Network, Ltd., 376 F.3d 720, 726 (7th Cir. 2004). Verizon, however, did more than file a single motion to dismiss: it joined
in the motion for partial summary judgment and thus tried to
obtain the benefit of the FCC's ruling as the law of the case; it
joined in the other defendants' separate motion to dismiss; and
it propounded written discovery and participated in oral argument
concerning discovery matters.
Verizon argues that this case can be distinguished from other
cases in which parties invoked their arbitration rights only
after an adverse ruling in that Verizon filed its motion to
compel arbitration before we issued our ruling on its motions on
the merits. We are unpersuaded. Verizon clearly did not do all it
could reasonably have been expected to do to make the earliest
feasible determination of whether to proceed judicially or by
arbitration. Verizon's explanation for the delay in invoking its
arbitration rights is that it was "searching its records and
weighing its options." (Reply at 5.) We have noted that Verizon
has submitted the declaration of one of its employees, who states
that all customer agreements since late 2000 contained some type
of mandatory arbitration clause. Surely this fact was well-known
to Verizon at the time it was served with plaintiffs' complaint.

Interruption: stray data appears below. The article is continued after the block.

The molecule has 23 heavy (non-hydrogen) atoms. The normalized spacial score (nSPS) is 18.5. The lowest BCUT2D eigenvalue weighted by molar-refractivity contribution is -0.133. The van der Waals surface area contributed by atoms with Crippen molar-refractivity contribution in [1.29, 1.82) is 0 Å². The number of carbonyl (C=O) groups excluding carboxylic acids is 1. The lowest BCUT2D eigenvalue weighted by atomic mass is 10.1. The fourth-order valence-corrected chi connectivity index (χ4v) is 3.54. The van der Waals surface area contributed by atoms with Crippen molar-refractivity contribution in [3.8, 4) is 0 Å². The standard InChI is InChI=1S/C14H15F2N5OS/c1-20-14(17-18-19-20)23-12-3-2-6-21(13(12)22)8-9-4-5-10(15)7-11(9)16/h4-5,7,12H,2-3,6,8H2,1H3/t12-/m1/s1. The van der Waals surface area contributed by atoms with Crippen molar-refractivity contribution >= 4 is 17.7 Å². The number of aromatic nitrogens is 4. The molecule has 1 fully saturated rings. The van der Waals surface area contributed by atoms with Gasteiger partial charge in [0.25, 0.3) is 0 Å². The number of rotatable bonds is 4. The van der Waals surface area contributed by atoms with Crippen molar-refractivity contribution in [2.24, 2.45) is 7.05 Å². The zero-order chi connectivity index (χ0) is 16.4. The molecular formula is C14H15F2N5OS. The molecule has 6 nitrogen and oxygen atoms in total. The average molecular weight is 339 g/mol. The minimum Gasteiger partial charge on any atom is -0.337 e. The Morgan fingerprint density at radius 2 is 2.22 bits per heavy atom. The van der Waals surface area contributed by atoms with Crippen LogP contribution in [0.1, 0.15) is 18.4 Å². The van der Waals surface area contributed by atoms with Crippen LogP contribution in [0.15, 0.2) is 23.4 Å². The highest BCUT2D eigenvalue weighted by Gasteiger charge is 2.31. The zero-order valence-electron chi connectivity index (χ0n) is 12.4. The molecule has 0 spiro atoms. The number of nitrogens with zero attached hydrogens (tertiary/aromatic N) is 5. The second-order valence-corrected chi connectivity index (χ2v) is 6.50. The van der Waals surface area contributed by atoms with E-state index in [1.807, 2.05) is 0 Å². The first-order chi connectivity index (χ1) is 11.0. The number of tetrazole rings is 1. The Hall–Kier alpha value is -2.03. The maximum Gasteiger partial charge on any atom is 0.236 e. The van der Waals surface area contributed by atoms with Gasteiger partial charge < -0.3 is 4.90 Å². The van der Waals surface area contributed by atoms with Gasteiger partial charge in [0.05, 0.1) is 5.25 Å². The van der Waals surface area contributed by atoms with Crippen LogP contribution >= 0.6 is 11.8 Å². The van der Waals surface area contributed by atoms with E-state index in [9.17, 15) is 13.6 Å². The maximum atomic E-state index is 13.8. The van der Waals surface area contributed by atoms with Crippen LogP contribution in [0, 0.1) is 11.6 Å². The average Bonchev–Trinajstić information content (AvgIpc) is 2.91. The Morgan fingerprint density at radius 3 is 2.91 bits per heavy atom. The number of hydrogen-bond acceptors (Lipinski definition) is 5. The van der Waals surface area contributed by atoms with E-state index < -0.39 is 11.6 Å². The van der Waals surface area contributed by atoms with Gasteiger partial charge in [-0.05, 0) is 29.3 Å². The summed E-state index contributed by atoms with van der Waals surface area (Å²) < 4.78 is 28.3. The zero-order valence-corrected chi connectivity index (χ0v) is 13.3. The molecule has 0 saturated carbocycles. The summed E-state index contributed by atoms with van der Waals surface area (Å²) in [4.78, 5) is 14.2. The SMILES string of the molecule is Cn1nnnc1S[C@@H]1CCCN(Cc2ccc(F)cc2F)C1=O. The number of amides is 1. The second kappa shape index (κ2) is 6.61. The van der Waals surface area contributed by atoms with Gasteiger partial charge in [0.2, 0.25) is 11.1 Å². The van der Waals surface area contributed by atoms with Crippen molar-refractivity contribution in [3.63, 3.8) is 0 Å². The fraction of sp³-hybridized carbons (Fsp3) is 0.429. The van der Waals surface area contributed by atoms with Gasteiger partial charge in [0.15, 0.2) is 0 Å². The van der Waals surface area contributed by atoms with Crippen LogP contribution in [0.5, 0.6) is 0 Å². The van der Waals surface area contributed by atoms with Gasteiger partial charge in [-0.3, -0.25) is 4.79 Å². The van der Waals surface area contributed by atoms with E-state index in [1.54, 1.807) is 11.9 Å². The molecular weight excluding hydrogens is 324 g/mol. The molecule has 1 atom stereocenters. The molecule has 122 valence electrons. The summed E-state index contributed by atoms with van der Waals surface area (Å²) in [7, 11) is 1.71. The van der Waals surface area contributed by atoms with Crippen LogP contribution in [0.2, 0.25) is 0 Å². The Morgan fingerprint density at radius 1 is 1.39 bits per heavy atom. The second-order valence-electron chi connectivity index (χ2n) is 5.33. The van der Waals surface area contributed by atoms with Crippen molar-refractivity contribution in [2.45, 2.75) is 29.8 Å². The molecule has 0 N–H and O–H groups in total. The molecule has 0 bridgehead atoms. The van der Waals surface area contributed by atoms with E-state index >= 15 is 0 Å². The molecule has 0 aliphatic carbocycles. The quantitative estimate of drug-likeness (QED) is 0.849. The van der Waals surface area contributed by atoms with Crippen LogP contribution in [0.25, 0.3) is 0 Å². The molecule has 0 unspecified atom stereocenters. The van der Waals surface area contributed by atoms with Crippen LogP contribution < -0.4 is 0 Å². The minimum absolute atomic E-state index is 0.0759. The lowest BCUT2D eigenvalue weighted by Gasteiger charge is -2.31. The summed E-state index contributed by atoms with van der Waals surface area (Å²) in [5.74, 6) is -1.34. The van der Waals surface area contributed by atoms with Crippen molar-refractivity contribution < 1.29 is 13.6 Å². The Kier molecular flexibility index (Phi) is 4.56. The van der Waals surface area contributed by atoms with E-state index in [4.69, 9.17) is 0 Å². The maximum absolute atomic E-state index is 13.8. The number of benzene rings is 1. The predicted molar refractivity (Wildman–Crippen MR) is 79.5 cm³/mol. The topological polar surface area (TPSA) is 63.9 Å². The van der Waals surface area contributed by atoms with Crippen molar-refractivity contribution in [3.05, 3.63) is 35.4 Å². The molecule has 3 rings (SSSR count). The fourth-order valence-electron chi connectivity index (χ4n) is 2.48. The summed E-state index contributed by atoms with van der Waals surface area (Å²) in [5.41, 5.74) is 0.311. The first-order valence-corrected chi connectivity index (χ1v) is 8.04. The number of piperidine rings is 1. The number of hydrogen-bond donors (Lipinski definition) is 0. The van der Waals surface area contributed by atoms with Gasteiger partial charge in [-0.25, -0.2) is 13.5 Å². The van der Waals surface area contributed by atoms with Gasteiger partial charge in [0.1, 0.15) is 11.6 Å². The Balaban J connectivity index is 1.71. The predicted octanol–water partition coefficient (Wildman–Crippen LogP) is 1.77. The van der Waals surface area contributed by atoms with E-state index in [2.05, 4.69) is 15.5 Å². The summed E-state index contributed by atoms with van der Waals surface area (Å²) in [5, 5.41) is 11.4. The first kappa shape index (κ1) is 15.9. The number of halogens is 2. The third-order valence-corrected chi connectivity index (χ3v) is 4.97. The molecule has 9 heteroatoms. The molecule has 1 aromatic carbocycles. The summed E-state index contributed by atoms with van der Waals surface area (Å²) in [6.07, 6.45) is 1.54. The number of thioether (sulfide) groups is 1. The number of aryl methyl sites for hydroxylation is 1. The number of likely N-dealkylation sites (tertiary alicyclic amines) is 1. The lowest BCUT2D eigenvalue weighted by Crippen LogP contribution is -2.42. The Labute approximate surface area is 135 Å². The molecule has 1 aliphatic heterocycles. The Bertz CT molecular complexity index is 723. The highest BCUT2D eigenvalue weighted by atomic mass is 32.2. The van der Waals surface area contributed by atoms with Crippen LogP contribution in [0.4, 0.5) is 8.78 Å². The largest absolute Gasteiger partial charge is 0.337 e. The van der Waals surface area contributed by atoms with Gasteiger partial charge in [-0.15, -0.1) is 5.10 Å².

Verizon did not have to do a "records search" to discover its
right to arbitrate. And as for "weighing its options," the
Seventh Circuit has noted that this is the "worst possible reason
for delay." Cabinetree, 50 F.3d at 391. "It amounts to saying
that [a party] wanted to see how the case was going in federal district
court before deciding whether it would better off there or in
arbitration. It wanted to play heads I win, tails you lose."
It is doubtful that plaintiffs would be greatly prejudiced by a
forum change, but that does not alter our conclusion. Prior to
filing its motion to compel arbitration, Verizon extensively
participated in this litigation, and it failed to act diligently
to make the earliest possible determination of whether to proceed
in this forum or by arbitration. Therefore, Verizon waived its
right to arbitrate.
In view of our ruling, it is unnecessary to address the
remainder of plaintiffs' arguments in response to Verizon's
For the foregoing reasons, the motion of Cellco Partnership
d/b/a Verizon Wireless to compel arbitration and to stay these
proceedings is denied.